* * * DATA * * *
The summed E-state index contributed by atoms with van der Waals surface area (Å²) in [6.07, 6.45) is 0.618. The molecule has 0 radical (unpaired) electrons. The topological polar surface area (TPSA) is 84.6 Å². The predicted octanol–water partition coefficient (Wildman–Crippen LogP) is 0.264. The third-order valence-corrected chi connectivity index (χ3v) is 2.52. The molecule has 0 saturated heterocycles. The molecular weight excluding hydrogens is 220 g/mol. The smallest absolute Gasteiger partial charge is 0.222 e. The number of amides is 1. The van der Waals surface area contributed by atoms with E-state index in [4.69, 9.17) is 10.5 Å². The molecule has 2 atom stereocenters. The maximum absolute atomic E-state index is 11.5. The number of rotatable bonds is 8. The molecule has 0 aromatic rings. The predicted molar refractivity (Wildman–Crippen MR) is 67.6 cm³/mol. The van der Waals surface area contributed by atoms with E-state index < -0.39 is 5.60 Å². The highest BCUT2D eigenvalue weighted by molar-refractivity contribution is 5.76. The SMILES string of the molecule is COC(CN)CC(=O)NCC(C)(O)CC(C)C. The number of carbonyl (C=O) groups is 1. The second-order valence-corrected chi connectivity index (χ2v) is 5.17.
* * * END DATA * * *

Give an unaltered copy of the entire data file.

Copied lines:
The summed E-state index contributed by atoms with van der Waals surface area (Å²) in [6.07, 6.45) is 0.618. The molecule has 0 radical (unpaired) electrons. The topological polar surface area (TPSA) is 84.6 Å². The predicted octanol–water partition coefficient (Wildman–Crippen LogP) is 0.264. The third-order valence-corrected chi connectivity index (χ3v) is 2.52. The molecule has 0 saturated heterocycles. The molecular weight excluding hydrogens is 220 g/mol. The smallest absolute Gasteiger partial charge is 0.222 e. The number of amides is 1. The van der Waals surface area contributed by atoms with E-state index in [4.69, 9.17) is 10.5 Å². The molecule has 2 atom stereocenters. The maximum absolute atomic E-state index is 11.5. The number of rotatable bonds is 8. The molecule has 0 aromatic rings. The predicted molar refractivity (Wildman–Crippen MR) is 67.6 cm³/mol. The van der Waals surface area contributed by atoms with E-state index < -0.39 is 5.60 Å². The highest BCUT2D eigenvalue weighted by molar-refractivity contribution is 5.76. The SMILES string of the molecule is COC(CN)CC(=O)NCC(C)(O)CC(C)C. The number of carbonyl (C=O) groups is 1. The second-order valence-corrected chi connectivity index (χ2v) is 5.17.